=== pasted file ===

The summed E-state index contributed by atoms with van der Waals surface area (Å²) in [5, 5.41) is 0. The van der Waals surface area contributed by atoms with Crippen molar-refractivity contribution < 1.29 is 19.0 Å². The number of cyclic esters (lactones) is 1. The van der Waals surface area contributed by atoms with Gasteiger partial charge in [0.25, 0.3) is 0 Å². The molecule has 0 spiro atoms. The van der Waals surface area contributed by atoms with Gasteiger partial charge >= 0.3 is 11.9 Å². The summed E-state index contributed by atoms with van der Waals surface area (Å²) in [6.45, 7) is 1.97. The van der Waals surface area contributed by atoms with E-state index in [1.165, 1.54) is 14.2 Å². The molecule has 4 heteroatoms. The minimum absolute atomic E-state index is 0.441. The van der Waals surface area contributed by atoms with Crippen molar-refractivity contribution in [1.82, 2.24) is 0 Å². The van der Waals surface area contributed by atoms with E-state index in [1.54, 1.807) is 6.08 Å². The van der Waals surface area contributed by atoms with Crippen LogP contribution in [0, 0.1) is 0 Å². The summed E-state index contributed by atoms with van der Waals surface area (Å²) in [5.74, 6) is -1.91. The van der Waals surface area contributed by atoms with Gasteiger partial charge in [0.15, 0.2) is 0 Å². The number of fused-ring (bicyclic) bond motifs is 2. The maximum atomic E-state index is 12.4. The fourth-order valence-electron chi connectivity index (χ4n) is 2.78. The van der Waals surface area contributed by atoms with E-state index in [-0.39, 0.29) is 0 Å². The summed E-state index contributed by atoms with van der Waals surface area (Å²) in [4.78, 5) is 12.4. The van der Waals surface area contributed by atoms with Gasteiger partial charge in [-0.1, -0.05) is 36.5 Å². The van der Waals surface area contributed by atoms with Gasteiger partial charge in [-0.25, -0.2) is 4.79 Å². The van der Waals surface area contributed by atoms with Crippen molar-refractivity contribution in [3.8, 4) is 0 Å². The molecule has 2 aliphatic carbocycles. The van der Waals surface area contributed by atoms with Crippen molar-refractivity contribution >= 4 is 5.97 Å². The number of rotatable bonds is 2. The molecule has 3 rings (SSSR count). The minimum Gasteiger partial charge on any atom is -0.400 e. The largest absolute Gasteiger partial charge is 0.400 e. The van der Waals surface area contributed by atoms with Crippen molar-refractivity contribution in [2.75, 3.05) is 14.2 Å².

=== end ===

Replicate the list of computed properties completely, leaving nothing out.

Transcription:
The summed E-state index contributed by atoms with van der Waals surface area (Å²) in [5, 5.41) is 0. The van der Waals surface area contributed by atoms with Crippen molar-refractivity contribution < 1.29 is 19.0 Å². The number of cyclic esters (lactones) is 1. The van der Waals surface area contributed by atoms with Gasteiger partial charge in [0.25, 0.3) is 0 Å². The molecule has 0 spiro atoms. The van der Waals surface area contributed by atoms with Gasteiger partial charge >= 0.3 is 11.9 Å². The summed E-state index contributed by atoms with van der Waals surface area (Å²) in [6.45, 7) is 1.97. The van der Waals surface area contributed by atoms with E-state index in [1.165, 1.54) is 14.2 Å². The molecule has 4 heteroatoms. The minimum absolute atomic E-state index is 0.441. The van der Waals surface area contributed by atoms with Crippen molar-refractivity contribution in [1.82, 2.24) is 0 Å². The van der Waals surface area contributed by atoms with E-state index in [1.54, 1.807) is 6.08 Å². The van der Waals surface area contributed by atoms with Crippen LogP contribution in [0, 0.1) is 0 Å². The summed E-state index contributed by atoms with van der Waals surface area (Å²) in [5.74, 6) is -1.91. The van der Waals surface area contributed by atoms with Gasteiger partial charge in [0.15, 0.2) is 0 Å². The number of fused-ring (bicyclic) bond motifs is 2. The maximum atomic E-state index is 12.4. The fourth-order valence-electron chi connectivity index (χ4n) is 2.78. The van der Waals surface area contributed by atoms with E-state index in [-0.39, 0.29) is 0 Å². The summed E-state index contributed by atoms with van der Waals surface area (Å²) in [4.78, 5) is 12.4. The van der Waals surface area contributed by atoms with Gasteiger partial charge in [-0.1, -0.05) is 36.5 Å². The van der Waals surface area contributed by atoms with Gasteiger partial charge in [-0.25, -0.2) is 4.79 Å². The van der Waals surface area contributed by atoms with Crippen molar-refractivity contribution in [3.8, 4) is 0 Å². The molecule has 2 aliphatic carbocycles. The van der Waals surface area contributed by atoms with Crippen molar-refractivity contribution >= 4 is 5.97 Å². The number of rotatable bonds is 2. The molecule has 3 rings (SSSR count). The minimum Gasteiger partial charge on any atom is -0.400 e. The largest absolute Gasteiger partial charge is 0.400 e. The van der Waals surface area contributed by atoms with Crippen molar-refractivity contribution in [2.75, 3.05) is 14.2 Å².